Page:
Staff Publications

Staff Publications

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    'Staff publications' is the digital repository of Wageningen University & Research

    'Staff publications' contains references to publications authored by Wageningen University staff from 1976 onward.

    Publications authored by the staff of the Research Institutes are available from 1995 onwards.

    Full text documents are added when available. The database is updated daily and currently holds about 240,000 items, of which 72,000 in open access.

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Record number 442165
Title Mitigating unaccounted fishing mortality from gillnet and traps
Author(s) Uhlmann, S.S.; Broadhurst, M.K.
Source Fish and Fisheries 16 (2015)2. - ISSN 1467-2960 - p. 183 - 229.
DOI http://dx.doi.org/10.1111/faf.12049
Department(s) IMARES Vis
Publication type Refereed Article in a scientific journal
Publication year 2015
Keyword(s) bycatch reduction device - bottle-nosed dolphins - new-south-wales - porpoise phocoena-phocoena - crabs ranina-ranina - fresh-water turtles - blue swimmer crabs - catch-and-release - red king crab - flathead platycephalus-fuscus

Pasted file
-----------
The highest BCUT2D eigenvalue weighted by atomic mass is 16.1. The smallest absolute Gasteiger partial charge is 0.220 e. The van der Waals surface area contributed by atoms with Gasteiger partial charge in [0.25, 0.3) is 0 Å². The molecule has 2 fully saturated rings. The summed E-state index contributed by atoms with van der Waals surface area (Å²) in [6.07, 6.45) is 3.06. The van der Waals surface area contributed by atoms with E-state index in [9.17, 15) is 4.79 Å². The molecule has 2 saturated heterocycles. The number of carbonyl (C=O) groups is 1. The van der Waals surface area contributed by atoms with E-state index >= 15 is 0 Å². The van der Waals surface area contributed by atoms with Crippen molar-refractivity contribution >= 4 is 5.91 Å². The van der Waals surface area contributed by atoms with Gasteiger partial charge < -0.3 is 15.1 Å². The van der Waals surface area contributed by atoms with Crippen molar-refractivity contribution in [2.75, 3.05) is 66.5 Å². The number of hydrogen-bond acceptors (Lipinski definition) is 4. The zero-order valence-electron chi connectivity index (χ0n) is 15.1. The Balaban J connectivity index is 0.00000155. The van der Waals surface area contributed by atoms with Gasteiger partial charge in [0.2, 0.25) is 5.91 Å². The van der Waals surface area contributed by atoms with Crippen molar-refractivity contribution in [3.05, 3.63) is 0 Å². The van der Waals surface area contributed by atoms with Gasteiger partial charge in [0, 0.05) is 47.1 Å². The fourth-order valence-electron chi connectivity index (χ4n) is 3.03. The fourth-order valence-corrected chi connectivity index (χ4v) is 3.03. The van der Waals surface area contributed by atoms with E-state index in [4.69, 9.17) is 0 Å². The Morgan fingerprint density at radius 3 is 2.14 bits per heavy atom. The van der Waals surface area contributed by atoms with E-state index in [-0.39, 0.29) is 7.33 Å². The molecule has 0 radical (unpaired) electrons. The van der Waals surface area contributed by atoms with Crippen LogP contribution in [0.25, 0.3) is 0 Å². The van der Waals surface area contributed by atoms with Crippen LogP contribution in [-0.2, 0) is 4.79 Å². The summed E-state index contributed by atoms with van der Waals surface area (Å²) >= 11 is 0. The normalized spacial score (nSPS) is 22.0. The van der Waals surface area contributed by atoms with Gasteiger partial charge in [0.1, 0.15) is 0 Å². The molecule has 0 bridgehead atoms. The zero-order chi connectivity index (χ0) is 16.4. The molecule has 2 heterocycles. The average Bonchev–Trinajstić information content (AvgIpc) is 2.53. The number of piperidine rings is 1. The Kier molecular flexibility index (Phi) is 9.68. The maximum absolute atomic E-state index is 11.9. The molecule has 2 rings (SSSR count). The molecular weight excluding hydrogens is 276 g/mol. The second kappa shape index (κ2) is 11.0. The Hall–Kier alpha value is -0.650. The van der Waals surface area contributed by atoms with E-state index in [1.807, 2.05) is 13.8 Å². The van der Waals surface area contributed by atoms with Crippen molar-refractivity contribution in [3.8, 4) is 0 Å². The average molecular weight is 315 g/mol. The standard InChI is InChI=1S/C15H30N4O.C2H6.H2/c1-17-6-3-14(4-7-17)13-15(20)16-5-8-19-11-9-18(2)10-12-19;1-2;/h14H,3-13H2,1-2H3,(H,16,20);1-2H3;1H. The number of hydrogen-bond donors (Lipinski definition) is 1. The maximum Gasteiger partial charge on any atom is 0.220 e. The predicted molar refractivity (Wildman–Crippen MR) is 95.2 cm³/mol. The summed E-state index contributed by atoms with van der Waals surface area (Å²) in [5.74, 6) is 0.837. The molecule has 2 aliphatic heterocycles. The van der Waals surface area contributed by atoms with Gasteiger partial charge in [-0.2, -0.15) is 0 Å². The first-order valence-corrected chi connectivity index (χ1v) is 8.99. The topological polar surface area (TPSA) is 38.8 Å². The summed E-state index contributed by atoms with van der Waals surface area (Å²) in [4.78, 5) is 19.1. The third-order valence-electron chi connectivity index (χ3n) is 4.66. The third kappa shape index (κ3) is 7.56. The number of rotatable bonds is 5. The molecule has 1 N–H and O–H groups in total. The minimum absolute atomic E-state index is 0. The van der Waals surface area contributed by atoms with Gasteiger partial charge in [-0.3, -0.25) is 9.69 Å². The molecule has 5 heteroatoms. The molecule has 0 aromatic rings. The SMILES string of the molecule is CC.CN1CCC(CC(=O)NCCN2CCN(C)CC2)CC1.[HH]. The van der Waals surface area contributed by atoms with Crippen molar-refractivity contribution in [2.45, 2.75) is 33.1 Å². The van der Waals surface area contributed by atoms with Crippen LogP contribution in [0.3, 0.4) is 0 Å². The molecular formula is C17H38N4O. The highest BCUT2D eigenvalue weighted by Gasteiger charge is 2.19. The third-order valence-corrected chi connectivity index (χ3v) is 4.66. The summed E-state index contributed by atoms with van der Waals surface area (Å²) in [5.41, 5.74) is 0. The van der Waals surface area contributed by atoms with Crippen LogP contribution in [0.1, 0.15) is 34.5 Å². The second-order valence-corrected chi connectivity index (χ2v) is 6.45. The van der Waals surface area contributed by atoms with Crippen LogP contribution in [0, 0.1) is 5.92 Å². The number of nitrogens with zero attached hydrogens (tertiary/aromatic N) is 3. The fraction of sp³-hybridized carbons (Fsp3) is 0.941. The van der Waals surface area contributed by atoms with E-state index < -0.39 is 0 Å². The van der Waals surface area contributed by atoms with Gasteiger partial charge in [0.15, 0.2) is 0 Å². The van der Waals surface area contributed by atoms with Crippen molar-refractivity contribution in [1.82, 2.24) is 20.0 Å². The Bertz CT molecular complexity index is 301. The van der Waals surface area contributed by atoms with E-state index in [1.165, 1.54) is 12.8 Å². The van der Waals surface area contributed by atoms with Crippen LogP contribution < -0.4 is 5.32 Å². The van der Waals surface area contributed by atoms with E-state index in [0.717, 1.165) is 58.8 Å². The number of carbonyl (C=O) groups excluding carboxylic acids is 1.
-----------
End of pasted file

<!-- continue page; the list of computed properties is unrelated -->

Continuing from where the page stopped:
Abstract Gillnets and traps often are considered to have fewer holistic environmental impacts than active fishing gears. However, in addition to the targeted catches, gillnets and traps still cause unwanted mortalities due to (i) discarding, (ii) ghost fishing of derelict gear, (iii) depredation, (iv) escaping or dropping out of gear, (v) habitat damage, and potentially (vi) avoiding gear and predation and (vii) infection of injuries sustained from most of the above. Population-level concerns associated with such ‘unaccounted fishing mortalities’ from gillnets and traps have been sufficient to warrant numerous attempts at mitigation. In this article, we reviewed relevant research efforts, locating 130 studies in the primary literature that concomitantly quantified mortalities and their resolution through technical modifications, with the division of effort indicating ongoing concerns. Most studies (85) have focused on discard mortality, followed by ghost-fishing (24), depredation (10) and escape (8) mortalities. The remaining components have been poorly studied (3). All problematic mortality components are affected by key biological (e.g. species), technical (e.g. fishing mechanisms) and/or environmental (e.g. temperature) factors. We propose that these key factors should be considered as part of a strategy to reduce impacts of these gears by first assessing modifications within and then beyond conventional configurations, followed by changes to operational and handling practices. Justification for this three-tiered approach is based not only on the potential for cumulative reduction benefits, but also on the likely ease of adoption, legislation and compliance.
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